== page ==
• Metaphoric Truth: Seeing and Saying in Merleau-Ponty and Ricoeur, and a Broader Ethics Via Zuidervaart

      Smick, Rebekah; Read, Janet; Institute for Christian Studies (Institute for Christian Studies, 2010)
      Artistic meaning via visual art and literary fiction is debated in modern aesthetic thought. Language is a cognitive component in postmodernist aesthetic projects. This thesis investigates Maurice Merleau-Ponty's and Paul Ricoeur's writings on painting and language, respectively, whose phenomenological aim is the revelation of being in works of the imagination in tandem with Lambert Zuidervaart's approach to artistic truth which opens the lifeworld to the biotic context of the earth. For him, imaginative disclosure is integral to techno-scientific and art realms. Embodiment, natality, and expression illuminate the problematic of meaning in forms of postmodern visual art. Metaphoric imagination and metaphor are used for metaphor is a principle of articulation, not a figure of speech. Aesthetic projects connect with the lifeworld in a hermeneutic circle of meaning.
    • Narrative companionship: philosophy, gender stereotypes, and young adult literature

      Zuidervaart, Lambert; Musschenga, A. W.; Van Dyk, Tricia Kay; Institute for Christian Studies (Institute for Christian Studies, 2016-03)
      This dissertation contends that North American culture is in the grip of a reductionism that neglects plurality while seeking after pseudo-universality and pseudoindividuality, exemplified by the apparently contradictory tendencies to take as normative what can be generalized and to deny universally applicable normativity. I pay special attention to gender stereotypes, in which the particular (individual) becomes irrelevant, ignored, or perceived as a threat unless it can be treated as part of the general (stereotype). I argue that philosophical fiction—and, in particular, young adult fiction— contributes to a principled plurality in both lived and academic philosophy. It does so through its imaginative power to enlarge perspectives, criticize from the margins, and galvanize readers to engage with injustice. I focus on young adult fiction because of its wide reach, relevance for ethical formation, and exceptional tendency to question stereotypical understandings of human existence. After explicating the distinction between lived and academic philosophy and situating my project in the larger conversation about fiction and philosophy, I argue for the ethical significance of philosophical interaction with story. In conversation with Martha C. Nussbaum and Hannah Arendt, I draw together three themes—the integrality of form and content, the ability of storytelling to act as critical thinking in context, and the key role of particularity in the context of plurality—in order to emphasize the need to approach fiction in its intrinsic plurality without losing the possibility of shared criteria. A causal model is insufficient in this regard. Drawing on Lambert Zuidervaart’s conception of imaginative disclosure, I show that art both suggests and requires interpretation and that fiction’s ethical contribution to philosophy needs to be understood as thoroughly hermeneutical. I settle on “narrative companionship,” a variation of Wayne C. Booth’s metaphor of stories as friends, as a helpful noncausal metaphor for interaction with fiction. Then I seek to demonstrate the fruitfulness of this metaphor, in contrast to academic philosophy’s traditional approaches to fiction as either a tool or an example, by commenting on several stories that have informed my own lived philosophy.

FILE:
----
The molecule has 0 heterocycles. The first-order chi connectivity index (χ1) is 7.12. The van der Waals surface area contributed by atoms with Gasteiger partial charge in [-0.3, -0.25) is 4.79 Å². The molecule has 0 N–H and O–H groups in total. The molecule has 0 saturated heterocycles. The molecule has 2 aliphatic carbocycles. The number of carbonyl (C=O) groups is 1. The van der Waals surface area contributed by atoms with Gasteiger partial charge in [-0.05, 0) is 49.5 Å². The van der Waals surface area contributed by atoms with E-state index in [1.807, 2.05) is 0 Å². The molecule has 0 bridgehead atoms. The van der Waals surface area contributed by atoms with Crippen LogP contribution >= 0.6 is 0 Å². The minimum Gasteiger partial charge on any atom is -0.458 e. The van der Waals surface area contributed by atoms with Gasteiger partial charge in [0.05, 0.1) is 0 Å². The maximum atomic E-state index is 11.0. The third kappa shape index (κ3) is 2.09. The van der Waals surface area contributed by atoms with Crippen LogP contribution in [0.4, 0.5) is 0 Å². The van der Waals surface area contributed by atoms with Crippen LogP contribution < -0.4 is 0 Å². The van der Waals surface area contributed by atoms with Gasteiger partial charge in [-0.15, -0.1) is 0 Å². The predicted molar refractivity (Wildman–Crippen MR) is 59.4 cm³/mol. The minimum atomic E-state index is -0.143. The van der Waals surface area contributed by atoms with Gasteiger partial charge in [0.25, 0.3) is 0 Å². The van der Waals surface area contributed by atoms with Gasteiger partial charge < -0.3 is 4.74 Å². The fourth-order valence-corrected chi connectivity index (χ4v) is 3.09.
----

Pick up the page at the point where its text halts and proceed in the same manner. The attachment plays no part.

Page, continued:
• Perspective v.25 no.2 (April 1991)

      Postma, Gayle; Fernhout, Harry; Klein, Reinder J.; Institute for Christian Studies (Institute for Christian Studies, 1991-04-30)
    • Perspective vol. 11 no. 5 (Aug 1977)

      VanderVennen, Robert E.; Zylstra, Bernard; Hines, Lynda Kosowan; Harper, Susan; Leenders, Linda; Zuidervaart, Lambert (1977-08-31)
    • Perspective vol. 15 no. 4 (Aug 1981)

      VanderVennen, Robert E.; Middleton, J. Richard; Pierson, George; Zylstra, Bernard; Hart, Hendrik; Thompson, Henriette (1981-08-31)
    • Perspective vol. 20 no. 5 (Oct 1986)

      VanderVennen, Robert E.; Pitt, Clifford C.; Terpstra, Nicholas; Smidstra, Henry; VanderVennen, Robert E. (1986-10-31)
    • Perspective vol. 29 no. 3 (Oct. 1995)

      VanderVennen, Robert E.; Hart, Willem; Fernhout, Harry; Sweetman, Robert (Institute for Christian Studies, 1995-10-31)
    • Perspective vol. 33 no. 1 (Mar 1999)

      VanderVennen, Robert E.; Fernhout, Harry; Hart, Hendrik; Vandervelde, George; Meiboom, John; Hart, Carroll Guen (Institute for Christian Studies, 1999-03-31)
    • Perspective vol. 36 no. 1 (Mar 2002)

      Fernhout, Harry; Schulz-Wackerbarth, Yorick Immanuel; Sweetman, Robert (2002-03-31)
    • Perspective vol. 37 no. 3 (Sep 2003)

      Fernhout, Harry; Crapo, Ruthanne; Tucker, Ansley M. (2003-09-30)
    • Perspective vol. 39 no. 4 (Dec 2005)

      Dziedzic, Allyson Ann; Greidanus, Morris N.; Hiemstra, Janna (2005-12-31)
    • Perspective vol. 50 no. 1 (Spring 2016)

      Blomberg, Doug; Chan, Jonathan; Hoogland, Marg; Feyer Salo, Jazz; Van Dyk, Tricia K.; Rudisill, Dan; Institute for Christian Studies (Institute for Christian Studies, 2016-04-18)